Tuesday, July 30, 2019

G-FEST XXVI Part Two: Cheesy Monsters Raid Again!

What has gone before:

My son Eddie and I are attending G-Fest.

The first official day of the convention was Friday, July 12. After a light breakfast at the Crowne Plaza’s Chicago Fire Oven, I spent most of the morning preparing for my “Cheesy Monsters Raid Again” presentation. I love doing these one-man events, but they’re always preceded by mental “flop sweat.” Outside of my writing, I am not a natural entertainer. That I am able to do these one-man panels is a tribute to all I learned from my boss/mentor/friend Stan Lee, who was one of the finest natural entertainers I ever knew.

Wanting to take a break as my presentation drew closer, I went to the “Godzilla’s Revenge at 50” panel hosted by Martin Arlt with his panelists Danny Tokarz, Kym Taborn, Jeff Horne and Kevin Horn. The movie, known as All Monsters Attack in Japan, has never been high on my list of beloved Godzilla movies. Here’s a quick summary from  the Internet Movie Database:

A bullied schoolboy dreams of traveling to Monster Island, where he befriends Godzilla's son, who is also having bully troubles.

This year is the 50th anniversary of the movie, said to be perhaps the most divisive of the Japanese Godzilla films. The discussion of the movie's pros and cons was fascinating. For example, it had never occurred to me that this is the one Godzilla film that takes place in the real world. The monsters appear in the dreams of the boy and only in his dreams. At no time are we asked to believe the monsters are real. That was a revelation to me.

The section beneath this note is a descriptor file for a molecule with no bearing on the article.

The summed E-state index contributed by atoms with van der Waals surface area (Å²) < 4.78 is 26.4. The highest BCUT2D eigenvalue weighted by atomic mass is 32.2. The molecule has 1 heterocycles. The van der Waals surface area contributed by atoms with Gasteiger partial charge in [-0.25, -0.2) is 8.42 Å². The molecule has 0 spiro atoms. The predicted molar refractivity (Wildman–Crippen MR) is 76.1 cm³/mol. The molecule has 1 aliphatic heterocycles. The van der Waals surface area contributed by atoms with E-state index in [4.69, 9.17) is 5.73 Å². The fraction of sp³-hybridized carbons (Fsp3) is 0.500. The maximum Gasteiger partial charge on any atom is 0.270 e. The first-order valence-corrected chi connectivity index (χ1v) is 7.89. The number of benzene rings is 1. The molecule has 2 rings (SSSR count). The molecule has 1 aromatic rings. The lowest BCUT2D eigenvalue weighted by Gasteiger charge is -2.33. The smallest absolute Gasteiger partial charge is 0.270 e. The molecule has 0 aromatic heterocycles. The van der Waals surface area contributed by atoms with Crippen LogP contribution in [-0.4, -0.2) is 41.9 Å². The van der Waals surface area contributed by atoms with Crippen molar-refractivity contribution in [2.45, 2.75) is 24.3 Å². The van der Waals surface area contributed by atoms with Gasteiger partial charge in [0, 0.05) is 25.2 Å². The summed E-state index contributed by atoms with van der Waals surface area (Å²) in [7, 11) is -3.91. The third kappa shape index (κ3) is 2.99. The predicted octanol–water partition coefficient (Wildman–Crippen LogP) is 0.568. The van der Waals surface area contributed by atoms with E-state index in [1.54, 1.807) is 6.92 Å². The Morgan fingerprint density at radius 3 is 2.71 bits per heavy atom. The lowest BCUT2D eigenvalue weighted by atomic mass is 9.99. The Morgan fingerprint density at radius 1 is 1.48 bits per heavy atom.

After listening to the panelists talking about how every element of All Monsters Attack links to every other element, I began to gain a new appreciation for the film. I plan to watch it again as soon as possible.

SIDEBAR. When I looked through my DVDs and found the Toho Master Collection edition of All Monsters Attack which I had bought in 2008, I was surprised to see I’d never watched it. Such was my disdain for the  U.S. version of the movie. I’ll be correcting that oversight in the near future and write about the two versions in an upcoming bloggy thing. It’ll be coming your way as soon as I can squeeze the piece into the schedule.

A few years back, I did a “Monsters of the Syfy Channel” panel at G-Fest. Though it was the last panel of the convention and held in a huge ballroom, the room was packed. Indeed, it was standing room only. The presentation went exceedingly well. My corny jokes landed well. At least most of them. We breezed through the movies so fast there was time for the audience to create their own cheesy movies. I believe that standout was: Elephantantula. If someone ever makes that movie, I will watch it.